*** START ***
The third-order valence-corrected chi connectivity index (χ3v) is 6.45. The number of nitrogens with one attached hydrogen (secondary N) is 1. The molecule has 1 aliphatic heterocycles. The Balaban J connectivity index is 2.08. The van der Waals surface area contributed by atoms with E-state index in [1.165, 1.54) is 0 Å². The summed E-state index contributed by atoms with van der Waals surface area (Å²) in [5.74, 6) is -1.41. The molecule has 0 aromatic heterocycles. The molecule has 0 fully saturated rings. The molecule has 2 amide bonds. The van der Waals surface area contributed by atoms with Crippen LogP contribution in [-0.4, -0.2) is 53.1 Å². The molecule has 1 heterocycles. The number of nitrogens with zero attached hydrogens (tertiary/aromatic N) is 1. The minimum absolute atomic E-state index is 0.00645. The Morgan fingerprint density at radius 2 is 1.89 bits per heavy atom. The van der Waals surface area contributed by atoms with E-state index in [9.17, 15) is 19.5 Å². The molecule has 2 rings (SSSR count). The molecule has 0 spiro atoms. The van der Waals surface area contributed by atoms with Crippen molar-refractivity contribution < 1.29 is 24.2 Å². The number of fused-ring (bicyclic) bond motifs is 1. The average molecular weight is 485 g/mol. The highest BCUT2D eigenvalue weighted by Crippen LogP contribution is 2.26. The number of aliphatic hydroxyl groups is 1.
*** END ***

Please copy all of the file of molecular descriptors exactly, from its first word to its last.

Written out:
The third-order valence-corrected chi connectivity index (χ3v) is 6.45. The number of nitrogens with one attached hydrogen (secondary N) is 1. The molecule has 1 aliphatic heterocycles. The Balaban J connectivity index is 2.08. The van der Waals surface area contributed by atoms with E-state index in [1.165, 1.54) is 0 Å². The summed E-state index contributed by atoms with van der Waals surface area (Å²) in [5.74, 6) is -1.41. The molecule has 0 aromatic heterocycles. The molecule has 0 fully saturated rings. The molecule has 2 amide bonds. The van der Waals surface area contributed by atoms with Crippen LogP contribution in [-0.4, -0.2) is 53.1 Å². The molecule has 1 heterocycles. The number of nitrogens with zero attached hydrogens (tertiary/aromatic N) is 1. The minimum absolute atomic E-state index is 0.00645. The Morgan fingerprint density at radius 2 is 1.89 bits per heavy atom. The van der Waals surface area contributed by atoms with E-state index in [9.17, 15) is 19.5 Å². The molecule has 2 rings (SSSR count). The molecule has 0 spiro atoms. The van der Waals surface area contributed by atoms with Crippen molar-refractivity contribution < 1.29 is 24.2 Å². The number of fused-ring (bicyclic) bond motifs is 1. The average molecular weight is 485 g/mol. The highest BCUT2D eigenvalue weighted by Crippen LogP contribution is 2.26. The number of aliphatic hydroxyl groups is 1.